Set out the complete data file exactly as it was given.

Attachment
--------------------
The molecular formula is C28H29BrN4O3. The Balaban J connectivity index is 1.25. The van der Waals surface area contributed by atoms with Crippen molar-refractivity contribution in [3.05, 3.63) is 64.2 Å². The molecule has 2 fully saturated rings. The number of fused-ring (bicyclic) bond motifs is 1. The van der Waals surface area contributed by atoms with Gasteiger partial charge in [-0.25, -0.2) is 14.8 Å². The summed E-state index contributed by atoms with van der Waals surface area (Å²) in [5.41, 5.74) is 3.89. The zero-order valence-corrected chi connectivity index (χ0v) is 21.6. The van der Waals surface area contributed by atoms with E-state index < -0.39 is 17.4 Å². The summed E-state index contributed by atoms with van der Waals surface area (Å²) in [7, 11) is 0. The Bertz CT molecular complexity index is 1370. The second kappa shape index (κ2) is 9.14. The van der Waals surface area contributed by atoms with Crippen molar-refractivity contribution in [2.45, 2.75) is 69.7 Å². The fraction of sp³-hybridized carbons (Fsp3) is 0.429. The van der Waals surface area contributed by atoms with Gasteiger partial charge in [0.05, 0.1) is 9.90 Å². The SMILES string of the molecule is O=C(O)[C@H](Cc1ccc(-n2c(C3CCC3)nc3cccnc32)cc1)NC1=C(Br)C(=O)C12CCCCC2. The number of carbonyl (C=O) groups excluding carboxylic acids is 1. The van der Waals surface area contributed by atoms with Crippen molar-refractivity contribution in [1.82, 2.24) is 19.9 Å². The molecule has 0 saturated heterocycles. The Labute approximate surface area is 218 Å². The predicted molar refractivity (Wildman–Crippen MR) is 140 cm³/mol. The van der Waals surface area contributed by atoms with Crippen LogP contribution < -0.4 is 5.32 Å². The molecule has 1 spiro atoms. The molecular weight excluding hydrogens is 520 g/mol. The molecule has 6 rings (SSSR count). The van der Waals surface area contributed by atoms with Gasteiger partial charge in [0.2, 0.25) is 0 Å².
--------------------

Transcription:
The molecular formula is C28H29BrN4O3. The Balaban J connectivity index is 1.25. The van der Waals surface area contributed by atoms with Crippen molar-refractivity contribution in [3.05, 3.63) is 64.2 Å². The molecule has 2 fully saturated rings. The number of fused-ring (bicyclic) bond motifs is 1. The van der Waals surface area contributed by atoms with Gasteiger partial charge in [-0.25, -0.2) is 14.8 Å². The summed E-state index contributed by atoms with van der Waals surface area (Å²) in [5.41, 5.74) is 3.89. The zero-order valence-corrected chi connectivity index (χ0v) is 21.6. The van der Waals surface area contributed by atoms with E-state index < -0.39 is 17.4 Å². The summed E-state index contributed by atoms with van der Waals surface area (Å²) in [7, 11) is 0. The Bertz CT molecular complexity index is 1370. The second kappa shape index (κ2) is 9.14. The van der Waals surface area contributed by atoms with Crippen molar-refractivity contribution in [2.45, 2.75) is 69.7 Å². The fraction of sp³-hybridized carbons (Fsp3) is 0.429. The van der Waals surface area contributed by atoms with Gasteiger partial charge in [0.05, 0.1) is 9.90 Å². The SMILES string of the molecule is O=C(O)[C@H](Cc1ccc(-n2c(C3CCC3)nc3cccnc32)cc1)NC1=C(Br)C(=O)C12CCCCC2. The number of carbonyl (C=O) groups excluding carboxylic acids is 1. The van der Waals surface area contributed by atoms with Crippen molar-refractivity contribution in [1.82, 2.24) is 19.9 Å². The molecule has 0 saturated heterocycles. The Labute approximate surface area is 218 Å². The predicted molar refractivity (Wildman–Crippen MR) is 140 cm³/mol. The van der Waals surface area contributed by atoms with Crippen LogP contribution < -0.4 is 5.32 Å². The molecule has 1 spiro atoms. The molecular weight excluding hydrogens is 520 g/mol. The molecule has 6 rings (SSSR count). The van der Waals surface area contributed by atoms with Gasteiger partial charge in [0.2, 0.25) is 0 Å².